In a feature article that appeared in The Record in July 2012, reporter Mira Wassef wrote, "Dr. Bob Rigolosi has been a fighter for his whole life." That fighting spirit made the difference in Bob's medical career when, in 1968, moved by the lack of options and dismal prognosis for people with kidney failure, he agreed to join the late Sister Patricia Lynch at Holy Name Hospital in bringing her vision of creating a renal dialysis unit to fruition. At a time when there were only two dialysis units in New Jersey, they conceived a facility that would become a national model for hospital-based dialysis centers. Bob raised funds, set up the unit, developed and directed the program, and recruited the staff, including his mentor at the Bronx Veteran's Center who made rounds at Holy Name Medical Center for 10 years, the late Dr. Jack Cimino. The Holy Name Renal Care Center eventually expanded to become one of the largest hospital-based community dialysis centers in the country. Renal Medicine Associates, a nephrology group that Bob founded and developed, grew to having five partners. Bob continued as Medical Director of the hemodialysis unit for over 50 years, prior to his retirement in 2019. On July 27, 2017, the unit was renamed The Robert S. Rigolosi, MD Dialysis Center, honoring Bob as one of the pioneers of kidney treatment during the 1960s.
Bob was a member of the Renal Dialysis Licensure Committee of the New Jersey Department of Health and Senior Services and served as a nephrology consultant to Bergen Regional Medical Center, Hackensack University Medical Center, and Valley Hospital. Widely published, he was a member of the Editorial Advisory Board of Renal & Urology News. Bob held office in numerous professional societies, and served as Chairman of the Medical Society of New Jersey Delegation to the American Medical Association. He was Past President of The Medical Society of New Jersey, where he also served as a member of the Board of Trustees. Also, he was Past President of the Academy of Medicine of New Jersey, the Trans-Atlantic Renal Council, the Bergen County Medical Society, and the Holy Name Medical Center's Medical Staff.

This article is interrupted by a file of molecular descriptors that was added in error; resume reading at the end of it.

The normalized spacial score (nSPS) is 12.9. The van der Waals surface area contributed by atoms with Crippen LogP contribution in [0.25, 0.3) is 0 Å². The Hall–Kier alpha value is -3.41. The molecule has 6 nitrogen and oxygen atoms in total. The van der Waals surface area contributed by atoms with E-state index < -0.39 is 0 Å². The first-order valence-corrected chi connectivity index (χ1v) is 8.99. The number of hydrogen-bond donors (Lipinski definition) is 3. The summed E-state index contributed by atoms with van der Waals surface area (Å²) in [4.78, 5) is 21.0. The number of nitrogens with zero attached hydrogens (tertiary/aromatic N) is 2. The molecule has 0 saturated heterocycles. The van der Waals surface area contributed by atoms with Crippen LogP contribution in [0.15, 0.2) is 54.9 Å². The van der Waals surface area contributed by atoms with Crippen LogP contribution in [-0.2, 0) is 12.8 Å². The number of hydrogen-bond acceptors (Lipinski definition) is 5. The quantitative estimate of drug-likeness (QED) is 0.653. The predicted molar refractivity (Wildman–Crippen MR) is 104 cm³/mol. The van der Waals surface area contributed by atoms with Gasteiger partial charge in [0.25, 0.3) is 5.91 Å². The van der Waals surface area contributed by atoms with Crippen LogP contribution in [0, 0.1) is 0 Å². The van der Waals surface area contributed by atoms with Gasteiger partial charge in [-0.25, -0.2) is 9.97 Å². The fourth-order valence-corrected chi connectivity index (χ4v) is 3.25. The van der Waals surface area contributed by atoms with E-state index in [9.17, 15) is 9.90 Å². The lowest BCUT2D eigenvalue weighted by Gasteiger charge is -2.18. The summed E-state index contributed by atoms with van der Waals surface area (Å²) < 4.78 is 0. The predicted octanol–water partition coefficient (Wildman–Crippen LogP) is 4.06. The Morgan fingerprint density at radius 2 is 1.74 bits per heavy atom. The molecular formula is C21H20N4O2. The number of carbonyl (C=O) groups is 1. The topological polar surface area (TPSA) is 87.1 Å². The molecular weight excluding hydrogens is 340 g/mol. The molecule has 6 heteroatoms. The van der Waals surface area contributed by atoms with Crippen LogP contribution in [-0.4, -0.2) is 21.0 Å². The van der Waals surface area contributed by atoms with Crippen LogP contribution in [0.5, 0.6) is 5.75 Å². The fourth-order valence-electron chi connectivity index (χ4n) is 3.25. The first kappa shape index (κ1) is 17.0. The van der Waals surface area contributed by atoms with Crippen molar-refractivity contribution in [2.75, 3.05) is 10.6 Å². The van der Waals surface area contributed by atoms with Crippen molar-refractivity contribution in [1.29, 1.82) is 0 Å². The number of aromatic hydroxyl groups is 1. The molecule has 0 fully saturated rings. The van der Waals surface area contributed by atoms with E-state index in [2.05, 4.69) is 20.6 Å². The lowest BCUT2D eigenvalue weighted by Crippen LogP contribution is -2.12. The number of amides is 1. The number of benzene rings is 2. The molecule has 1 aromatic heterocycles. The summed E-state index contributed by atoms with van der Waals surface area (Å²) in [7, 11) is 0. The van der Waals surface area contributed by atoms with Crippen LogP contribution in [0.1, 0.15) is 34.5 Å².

Bob's reputation of preeminence as a physician in the field of nephrology is recognized on both local and national levels. He has been a Castle Connolly Top Doctor in the New York Metro Area for 16 years, and was recognized by Best Doctors in America, Inside Jersey Top Docs and America's Top Physicians. His clinical acumen has been acknowledged with the Legends in Medicine Award for Lifetime Achievement in Nephrology from the Kidney & Urology Foundation of America, and the National Medical Award from the National Kidney Foundation. For promoting positive interfaith relations, he received the Brotherhood Award from the National Conference of Christians and Jews. In 1992, he received the George Arents Pioneer Medal from Syracuse University, which is the highest award given to an alumnus by Syracuse. Bob was also a Letterman of Distinction at Syracuse University. Bob was the recipient of the Spirit of Healing Award from Holy Name Medical Center in 2013 at the Annual Founder's Ball in which Bob was the honoree.
To everyone whose lives Dr. Bob Rigolosi touched, on whatever road traveled—as a husband, father, brother, sister, uncle, patient, colleague, and friend—he will be immensely missed.
View obituary »